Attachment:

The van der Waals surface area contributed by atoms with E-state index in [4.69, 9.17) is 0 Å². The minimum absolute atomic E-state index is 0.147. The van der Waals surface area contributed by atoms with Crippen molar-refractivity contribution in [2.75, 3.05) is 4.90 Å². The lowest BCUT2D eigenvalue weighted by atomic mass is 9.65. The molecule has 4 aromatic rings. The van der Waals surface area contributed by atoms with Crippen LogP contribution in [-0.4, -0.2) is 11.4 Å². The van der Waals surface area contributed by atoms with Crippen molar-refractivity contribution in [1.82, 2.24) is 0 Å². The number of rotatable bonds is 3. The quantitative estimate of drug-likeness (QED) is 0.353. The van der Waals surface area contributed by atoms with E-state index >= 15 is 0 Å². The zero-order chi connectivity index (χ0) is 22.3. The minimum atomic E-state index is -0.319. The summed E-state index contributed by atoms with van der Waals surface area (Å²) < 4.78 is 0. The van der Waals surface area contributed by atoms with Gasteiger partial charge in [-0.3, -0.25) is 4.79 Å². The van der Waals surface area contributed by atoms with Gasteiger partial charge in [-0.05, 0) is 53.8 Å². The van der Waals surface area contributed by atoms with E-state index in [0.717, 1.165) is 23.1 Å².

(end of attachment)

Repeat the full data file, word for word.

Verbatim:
The van der Waals surface area contributed by atoms with E-state index in [4.69, 9.17) is 0 Å². The minimum absolute atomic E-state index is 0.147. The van der Waals surface area contributed by atoms with Crippen molar-refractivity contribution in [2.75, 3.05) is 4.90 Å². The lowest BCUT2D eigenvalue weighted by atomic mass is 9.65. The molecule has 4 aromatic rings. The van der Waals surface area contributed by atoms with Crippen LogP contribution in [-0.4, -0.2) is 11.4 Å². The van der Waals surface area contributed by atoms with Crippen molar-refractivity contribution in [1.82, 2.24) is 0 Å². The number of rotatable bonds is 3. The quantitative estimate of drug-likeness (QED) is 0.353. The van der Waals surface area contributed by atoms with E-state index >= 15 is 0 Å². The zero-order chi connectivity index (χ0) is 22.3. The minimum atomic E-state index is -0.319. The summed E-state index contributed by atoms with van der Waals surface area (Å²) < 4.78 is 0. The van der Waals surface area contributed by atoms with Gasteiger partial charge in [-0.3, -0.25) is 4.79 Å². The van der Waals surface area contributed by atoms with Gasteiger partial charge in [-0.05, 0) is 53.8 Å². The van der Waals surface area contributed by atoms with E-state index in [0.717, 1.165) is 23.1 Å².